VOL. 124 | NO. 130 | Monday, July 06, 2009
Banking Community Awaits More Scrutiny From Washington
By Andy Meek
TRICKLE-DOWN: U.S. Treasury Secretary Timothy Geithner speaks from a rooftop ceremony in New York recently. He and others in the Washington establishment could pass along new rules for an already chafing financial community, not to mention consumers. -- AP PHOTO/CRAIG RUTTLE
Lawmakers in Washington are talking about new rules for a broad swath of financial companies and their transactions with customers.
Memphis bankers such as Hunt Campbell, president and CEO of First Alliance Bank, and Will Chase, CEO of Triumph Bank, are leery about what they’ll come up with. Both men regard the Washington establishment’s general response to new wrinkles in the credit crisis as regulatory overreach.
“I think that it is really bad policy to continue to (find new ways to) regulate people that are already regulated heavily who did not cause any of these problems,” Chase said.
The U.S. Treasury Department unveiled a proposal last week that would create something called the Consumer Financial Protection Agency to be responsible for most every kind of consumer financial product. It would be funded in part by the financial industry.
There’s also a move afoot to regulate small banks and national institutions with federal charters that arguably had more of a hand in feeding last year’s credit crisis.
Chase and Campbell stressed lumping all those institutions together is a mistake – akin to bringing something like the national Wendy’s restaurant chain and the local Huey’s restaurants in Memphis under the same model and the same rules.
“The Independent Community Bankers of America group is trying to figure out how to deal with this at the moment,” Campbell said. “The question is, how do we deal with that? Do we fight the whole thing or chew it down a little bit? Those are the kinds of questions being fleshed out right now.”
Chewing it over
That legislative debate will include what might seem to outsiders like an alphabet soup of obscure federal agency acronyms and the humdrum minutiae of economic policy.
“I think that it is really bad policy to continue to (find new ways to) regulate people that are already regulated heavily who did not cause any of these problems. ”
– Will Chase
CEO, Triumph Bank
But such details belie the fact that under the microscope in the nation’s capital at the moment are potential policy changes that would affect nearly everyone now reading these words.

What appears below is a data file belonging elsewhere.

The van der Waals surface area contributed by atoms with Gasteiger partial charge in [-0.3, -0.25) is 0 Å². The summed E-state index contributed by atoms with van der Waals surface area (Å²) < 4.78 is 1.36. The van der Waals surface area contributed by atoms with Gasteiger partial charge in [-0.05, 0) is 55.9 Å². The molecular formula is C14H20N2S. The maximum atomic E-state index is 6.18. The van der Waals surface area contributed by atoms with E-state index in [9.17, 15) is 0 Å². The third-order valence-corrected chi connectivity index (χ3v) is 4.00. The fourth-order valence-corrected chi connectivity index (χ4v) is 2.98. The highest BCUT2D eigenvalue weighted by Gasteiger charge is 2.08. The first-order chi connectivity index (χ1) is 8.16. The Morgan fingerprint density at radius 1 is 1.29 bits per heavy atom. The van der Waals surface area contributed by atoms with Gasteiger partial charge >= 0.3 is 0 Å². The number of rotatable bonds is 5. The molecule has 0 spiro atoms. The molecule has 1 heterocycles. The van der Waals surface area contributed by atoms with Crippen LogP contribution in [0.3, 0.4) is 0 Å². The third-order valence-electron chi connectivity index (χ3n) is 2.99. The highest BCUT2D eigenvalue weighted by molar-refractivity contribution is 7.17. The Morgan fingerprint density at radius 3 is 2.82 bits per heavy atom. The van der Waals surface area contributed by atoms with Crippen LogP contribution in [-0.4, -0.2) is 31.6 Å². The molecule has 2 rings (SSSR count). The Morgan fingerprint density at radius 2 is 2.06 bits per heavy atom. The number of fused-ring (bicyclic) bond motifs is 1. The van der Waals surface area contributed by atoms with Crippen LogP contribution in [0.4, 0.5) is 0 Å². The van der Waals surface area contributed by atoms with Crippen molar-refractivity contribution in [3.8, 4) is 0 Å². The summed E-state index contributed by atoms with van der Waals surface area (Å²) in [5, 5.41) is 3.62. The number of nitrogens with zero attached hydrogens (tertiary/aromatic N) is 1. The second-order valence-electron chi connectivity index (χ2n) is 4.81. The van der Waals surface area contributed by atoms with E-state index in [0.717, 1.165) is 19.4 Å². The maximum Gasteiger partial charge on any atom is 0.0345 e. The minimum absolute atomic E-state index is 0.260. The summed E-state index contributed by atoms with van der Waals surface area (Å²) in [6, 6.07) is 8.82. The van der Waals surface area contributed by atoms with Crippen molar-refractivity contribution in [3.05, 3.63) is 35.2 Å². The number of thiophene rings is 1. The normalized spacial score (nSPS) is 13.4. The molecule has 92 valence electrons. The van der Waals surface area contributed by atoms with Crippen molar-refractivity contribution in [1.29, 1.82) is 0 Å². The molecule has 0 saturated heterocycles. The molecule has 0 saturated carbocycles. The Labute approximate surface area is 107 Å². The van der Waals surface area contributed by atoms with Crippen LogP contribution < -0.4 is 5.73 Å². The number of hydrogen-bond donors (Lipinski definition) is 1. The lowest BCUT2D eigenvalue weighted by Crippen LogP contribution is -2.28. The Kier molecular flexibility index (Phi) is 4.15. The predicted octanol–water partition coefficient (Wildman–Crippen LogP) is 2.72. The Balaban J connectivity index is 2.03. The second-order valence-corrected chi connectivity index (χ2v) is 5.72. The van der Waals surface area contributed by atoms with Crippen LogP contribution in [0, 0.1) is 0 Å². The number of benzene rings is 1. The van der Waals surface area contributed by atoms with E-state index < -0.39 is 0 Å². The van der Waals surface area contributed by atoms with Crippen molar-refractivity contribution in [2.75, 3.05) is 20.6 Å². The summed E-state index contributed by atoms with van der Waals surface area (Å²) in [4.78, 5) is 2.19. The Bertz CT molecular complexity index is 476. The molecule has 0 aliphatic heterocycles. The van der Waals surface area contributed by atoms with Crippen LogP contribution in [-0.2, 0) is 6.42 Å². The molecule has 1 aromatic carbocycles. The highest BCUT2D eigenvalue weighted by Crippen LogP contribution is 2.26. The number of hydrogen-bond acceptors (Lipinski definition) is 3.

Those people include anyone who pays a mortgage, uses credit cards, owes student loans, is shopping for a car or has any other tie to the world of finance. And it’s not just the rule changes that would affect most American consumers.
The way banks are reshaping themselves is having just as broad of an impact.
Bank of America, one of the megabanks relying on federal bailout cash, recently hiked the maximum number of times it can charge customers an overdraft fee in a single day from five to 10.
Regions Financial Corp. over the past few days has knocked down speculation the credit crunch may force it to sell its Memphis-based investment bank unit, Morgan Keegan & Co. Inc. The bank denies a sale is in the making.
Christopher Marinac, managing principal and research analyst for FIG Partners LLC, said a sale of the unit will look harder to pass up as Regions continues to exhaust varying sources of capital.
“But it’s still uncertain,” he said. “Regions needs a high enough price to justify letting the unit go, while the buyers – which I agree should include an employee group – are not in the position of paying an extraordinary price.”
Bad with the good
Fitch Ratings last week cut its credit ratings on Georgia-based Synovus Financial Corp. to a dismal BB-. Synovus is the parent company of Trust One Bank in Memphis.
Fitch blamed the parent bank’s exposure to slumping housing markets in the southeastern U.S.
On a positive note that reflects bank strategy reaching down to the individual level, First Tennessee Bank has been mailing out flyers encouraging consumers to open free checking accounts to get a $100 bonus. First Tennessee is the banking arm of Memphis-based First Horizon National Corp., which announces its second quarter financial results in about two weeks.
Many banks in Memphis – as well as across the country – are preparing to absorb an anticipated increase in the fees they pay into the Federal Deposit Insurance Corp.’s insurance fund, the pot of money the government uses to cover losses at banks that collapse.
“The normal increase everybody is paying, it almost doubled for pretty much everybody this year,” said Tim Amos, senior vice president and general counsel of the Tennessee Bankers Association. “I had a community banker tell me that his base deposit insurance cost last year was $60,000 and that with the basic increase in the cost, he had budgeted for his premiums to cost $100,000.”
Bank of Bartlett has combed over the lion’s share of its assets, reappraising things and taking hits where needed. Like many banks, the company is trying to find any hidden financial landmines, particularly ones that relate to commercial real estate exposure.
“We have 12 percent of our asset base in construction and real estate and development lending,” said Bob Byrd, chairman of the bank. “That’s a pretty low percentage, comparatively speaking. But almost whatever you have in that is problematic right now. And it’s going to take basically the rest of this year for most banks to finally get all those positions recognized.”